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Can I Qualify for a Stimulus Payment Based on My 2020 Income?

By Maurie Backman – May 3, 2020 at 7:18AM

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No stimulus yet? You may be entitled to one -- next year.

COVID-19 has resulted in not just a health-related nightmare, but a huge economic mess. With millions of Americans out of work and countless small businesses closed down, lawmakers had no choice but to intervene.

Their answer? The CARES (Coronavirus Aid, Relief, and Economic Security) Act, which passed in late March and calls for, among other provisions, a one-time $1,200 stimulus payment for qualifying Americans, plus an additional $500 per dependent child.

Man counting hundred-dollar bills

IMAGE SOURCE: GETTY IMAGES.

Millions of Americans have already received their stimulus cash, and payments will continue to go out over the next few months until all eligible recipients have their money in hand. But if your income was too high in 2018 or 2019 to qualify, you won't get a stimulus payment during this first round. That said, if your income is much lower in 2020 than it was in 2018 or 2019, you may be entitled to that stimulus cash after all -- but you may need to sit tight and wait to get it.

What are the income thresholds for getting a stimulus?

The income limits for stimulus eligibility will depend on your tax-filing status, as follows:

  • $75,000 as a single tax filer
  • $112,500 as a head of household
  • $150,000 as a married couple filing jointly

If your earnings exceed these thresholds, it doesn't mean that you won't get a stimulus payment at all; it just means you'll receive less. Once your earnings surpass these levels, your stimulus is reduced by $5 for each $100 in earnings you have on file. As such, if you're single with no dependents with a last-reported income of $80,000, you'll lose $250 of your stimulus payment for earning $5,000 over the limit, leaving you with a total payment of $950.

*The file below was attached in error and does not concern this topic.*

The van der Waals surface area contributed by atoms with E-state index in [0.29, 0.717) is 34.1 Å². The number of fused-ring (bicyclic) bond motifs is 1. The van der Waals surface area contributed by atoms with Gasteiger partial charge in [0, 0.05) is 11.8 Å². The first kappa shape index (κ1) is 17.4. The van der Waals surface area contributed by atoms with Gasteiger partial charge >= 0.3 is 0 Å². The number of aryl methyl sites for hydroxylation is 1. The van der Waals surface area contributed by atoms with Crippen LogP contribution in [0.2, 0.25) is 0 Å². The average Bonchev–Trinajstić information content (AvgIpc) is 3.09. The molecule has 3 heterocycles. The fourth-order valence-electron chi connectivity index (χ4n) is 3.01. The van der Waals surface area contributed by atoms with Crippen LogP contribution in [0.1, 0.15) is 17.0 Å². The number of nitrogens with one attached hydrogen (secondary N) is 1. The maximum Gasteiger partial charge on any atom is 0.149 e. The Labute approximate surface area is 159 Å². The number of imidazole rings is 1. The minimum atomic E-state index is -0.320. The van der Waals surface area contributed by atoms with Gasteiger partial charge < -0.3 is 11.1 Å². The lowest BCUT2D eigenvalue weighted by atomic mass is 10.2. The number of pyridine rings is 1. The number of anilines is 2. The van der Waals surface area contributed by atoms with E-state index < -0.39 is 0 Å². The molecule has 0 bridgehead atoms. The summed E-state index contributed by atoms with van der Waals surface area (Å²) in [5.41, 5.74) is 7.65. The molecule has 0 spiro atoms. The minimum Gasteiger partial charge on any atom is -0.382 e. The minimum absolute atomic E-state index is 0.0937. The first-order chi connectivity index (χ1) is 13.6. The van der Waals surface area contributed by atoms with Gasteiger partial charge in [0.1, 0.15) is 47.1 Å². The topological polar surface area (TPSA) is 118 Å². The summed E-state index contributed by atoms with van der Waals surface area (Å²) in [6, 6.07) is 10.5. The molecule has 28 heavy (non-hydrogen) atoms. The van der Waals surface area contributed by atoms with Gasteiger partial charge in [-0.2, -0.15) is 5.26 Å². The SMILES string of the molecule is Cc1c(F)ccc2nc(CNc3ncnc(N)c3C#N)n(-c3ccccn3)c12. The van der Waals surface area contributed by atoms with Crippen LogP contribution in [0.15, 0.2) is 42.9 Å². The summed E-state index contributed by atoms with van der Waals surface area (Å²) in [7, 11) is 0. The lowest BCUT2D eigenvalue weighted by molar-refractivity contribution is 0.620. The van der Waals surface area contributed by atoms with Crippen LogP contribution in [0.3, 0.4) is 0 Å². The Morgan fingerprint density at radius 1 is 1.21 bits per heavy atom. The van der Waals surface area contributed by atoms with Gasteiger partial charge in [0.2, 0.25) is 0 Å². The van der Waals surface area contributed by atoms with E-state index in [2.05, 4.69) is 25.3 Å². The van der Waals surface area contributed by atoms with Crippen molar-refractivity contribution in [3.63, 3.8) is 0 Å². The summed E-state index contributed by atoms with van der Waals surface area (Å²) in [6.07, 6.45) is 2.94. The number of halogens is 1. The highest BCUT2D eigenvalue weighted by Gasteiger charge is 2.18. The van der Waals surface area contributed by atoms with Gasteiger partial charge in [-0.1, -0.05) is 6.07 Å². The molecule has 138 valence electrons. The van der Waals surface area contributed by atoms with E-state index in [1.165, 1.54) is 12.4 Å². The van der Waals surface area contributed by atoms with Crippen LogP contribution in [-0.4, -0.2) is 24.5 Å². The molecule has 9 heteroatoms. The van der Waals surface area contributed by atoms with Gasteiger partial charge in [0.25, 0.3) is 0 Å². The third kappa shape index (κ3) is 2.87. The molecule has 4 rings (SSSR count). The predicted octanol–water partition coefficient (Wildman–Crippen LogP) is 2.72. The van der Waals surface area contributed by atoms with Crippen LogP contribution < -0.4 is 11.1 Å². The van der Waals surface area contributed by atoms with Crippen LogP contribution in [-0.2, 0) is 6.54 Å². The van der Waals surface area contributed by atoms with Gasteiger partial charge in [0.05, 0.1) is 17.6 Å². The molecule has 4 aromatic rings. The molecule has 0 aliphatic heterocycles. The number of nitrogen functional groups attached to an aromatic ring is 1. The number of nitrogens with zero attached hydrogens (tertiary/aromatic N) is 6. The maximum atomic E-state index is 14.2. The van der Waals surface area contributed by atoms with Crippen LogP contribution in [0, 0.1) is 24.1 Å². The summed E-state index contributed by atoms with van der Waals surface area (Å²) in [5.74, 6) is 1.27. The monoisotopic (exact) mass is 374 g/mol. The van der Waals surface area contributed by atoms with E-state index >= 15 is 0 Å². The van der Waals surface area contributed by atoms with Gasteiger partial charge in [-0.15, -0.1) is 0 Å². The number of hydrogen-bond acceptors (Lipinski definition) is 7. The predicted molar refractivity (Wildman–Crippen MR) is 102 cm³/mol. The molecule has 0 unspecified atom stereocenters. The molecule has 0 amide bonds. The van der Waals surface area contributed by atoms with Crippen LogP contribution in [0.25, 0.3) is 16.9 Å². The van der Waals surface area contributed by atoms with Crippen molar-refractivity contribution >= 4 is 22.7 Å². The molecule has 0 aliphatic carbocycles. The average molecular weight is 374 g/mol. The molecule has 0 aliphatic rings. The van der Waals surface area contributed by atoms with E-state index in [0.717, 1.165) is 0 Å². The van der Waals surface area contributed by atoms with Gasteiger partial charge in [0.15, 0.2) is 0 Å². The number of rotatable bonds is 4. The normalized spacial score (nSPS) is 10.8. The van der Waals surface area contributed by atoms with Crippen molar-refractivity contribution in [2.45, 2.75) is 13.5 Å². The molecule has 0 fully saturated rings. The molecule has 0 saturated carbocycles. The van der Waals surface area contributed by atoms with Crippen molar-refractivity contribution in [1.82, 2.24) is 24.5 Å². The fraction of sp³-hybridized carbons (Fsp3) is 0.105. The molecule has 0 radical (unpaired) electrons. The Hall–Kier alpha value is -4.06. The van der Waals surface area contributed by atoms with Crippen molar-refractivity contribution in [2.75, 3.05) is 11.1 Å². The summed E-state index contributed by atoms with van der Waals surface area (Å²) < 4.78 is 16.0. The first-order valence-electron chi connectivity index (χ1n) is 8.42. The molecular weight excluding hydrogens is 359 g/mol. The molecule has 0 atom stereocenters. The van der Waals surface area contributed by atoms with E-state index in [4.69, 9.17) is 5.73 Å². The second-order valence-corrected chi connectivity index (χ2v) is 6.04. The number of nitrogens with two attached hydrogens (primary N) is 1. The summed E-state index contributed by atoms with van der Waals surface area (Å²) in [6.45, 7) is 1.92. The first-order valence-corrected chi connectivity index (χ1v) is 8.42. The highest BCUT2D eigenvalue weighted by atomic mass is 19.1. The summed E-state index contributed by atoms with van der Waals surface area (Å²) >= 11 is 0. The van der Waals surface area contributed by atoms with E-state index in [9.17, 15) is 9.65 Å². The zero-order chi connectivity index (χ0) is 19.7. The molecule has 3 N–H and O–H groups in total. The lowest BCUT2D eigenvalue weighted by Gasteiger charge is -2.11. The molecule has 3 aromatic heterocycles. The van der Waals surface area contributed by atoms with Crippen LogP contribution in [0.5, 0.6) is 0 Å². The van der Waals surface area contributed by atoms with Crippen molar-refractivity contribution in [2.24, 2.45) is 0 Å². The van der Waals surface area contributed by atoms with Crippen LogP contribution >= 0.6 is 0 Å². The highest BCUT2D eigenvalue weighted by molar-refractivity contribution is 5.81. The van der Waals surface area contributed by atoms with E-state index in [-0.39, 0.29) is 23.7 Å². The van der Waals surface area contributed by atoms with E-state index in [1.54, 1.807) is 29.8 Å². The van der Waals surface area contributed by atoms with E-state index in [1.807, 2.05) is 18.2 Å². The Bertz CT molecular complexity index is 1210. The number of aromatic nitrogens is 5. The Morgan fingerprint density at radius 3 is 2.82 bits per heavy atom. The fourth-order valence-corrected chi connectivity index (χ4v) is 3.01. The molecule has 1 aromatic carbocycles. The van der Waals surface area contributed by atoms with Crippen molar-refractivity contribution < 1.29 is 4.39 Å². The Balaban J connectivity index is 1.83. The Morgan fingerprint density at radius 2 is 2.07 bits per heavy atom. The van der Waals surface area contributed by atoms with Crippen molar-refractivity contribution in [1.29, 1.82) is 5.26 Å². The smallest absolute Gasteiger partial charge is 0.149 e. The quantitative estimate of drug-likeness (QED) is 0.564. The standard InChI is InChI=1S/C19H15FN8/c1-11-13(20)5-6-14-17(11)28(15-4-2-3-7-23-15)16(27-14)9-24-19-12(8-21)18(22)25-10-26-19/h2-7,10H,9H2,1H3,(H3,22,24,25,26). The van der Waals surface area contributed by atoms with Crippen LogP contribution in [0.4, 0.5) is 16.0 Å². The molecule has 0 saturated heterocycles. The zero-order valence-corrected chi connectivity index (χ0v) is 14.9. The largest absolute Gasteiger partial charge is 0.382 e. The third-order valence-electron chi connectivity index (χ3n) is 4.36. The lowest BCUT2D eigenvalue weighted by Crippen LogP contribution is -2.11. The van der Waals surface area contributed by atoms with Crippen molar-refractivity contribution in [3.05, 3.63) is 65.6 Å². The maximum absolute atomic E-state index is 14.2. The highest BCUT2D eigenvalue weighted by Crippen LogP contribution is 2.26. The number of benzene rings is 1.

The earnings that are taken into account when determining your eligibility, however, are based on the adjusted gross income reported on either your 2018 or 2019 tax return. (Keep in mind that a lot of people haven't filed their 2019 taxes yet, since the deadline to do so was pushed back until July 15.)

But what if you don't qualify for a stimulus check based on your 2018 or 2019 income, but you do qualify based on your 2020 income? It may not be an uncommon scenario, since many Americans have lost their jobs or seen their earnings drop due to COVID-19.

If that's the case, here's the good news: You may be entitled to a stimulus payment after all.

Now, the bad news: As of now, you'll need to wait until you file your 2020 tax return to get it. At that point, you should be able to claim your stimulus as a refundable tax credit on your 2020 taxes.

Unfortunately, a lot of people whose earnings have dropped substantially this year can't afford to wait until the spring of 2021 to get their money. It's possible that the IRS will implement a system where people in this situation can register for a stimulus sooner based on their current income, but right now, that option is not on the table.

Incidentally, the same thing applies if you had a child in 2020 who renders you eligible for an extra $500 in stimulus cash. As of now, you'll need to wait until you file your 2020 tax return to claim that additional money.

Hang tight

When you're in a tough spot financially, waiting almost a year to receive a stimulus payment is easier said than done. But the fact that you may have a windfall coming should still spell some relief, so for now, do your best to sit tight until that money comes in. If you're having trouble keeping up with your expenses, talk to your lenders and service providers and ask for some leeway in paying your bills. You may be surprised at how much flexibility you get.

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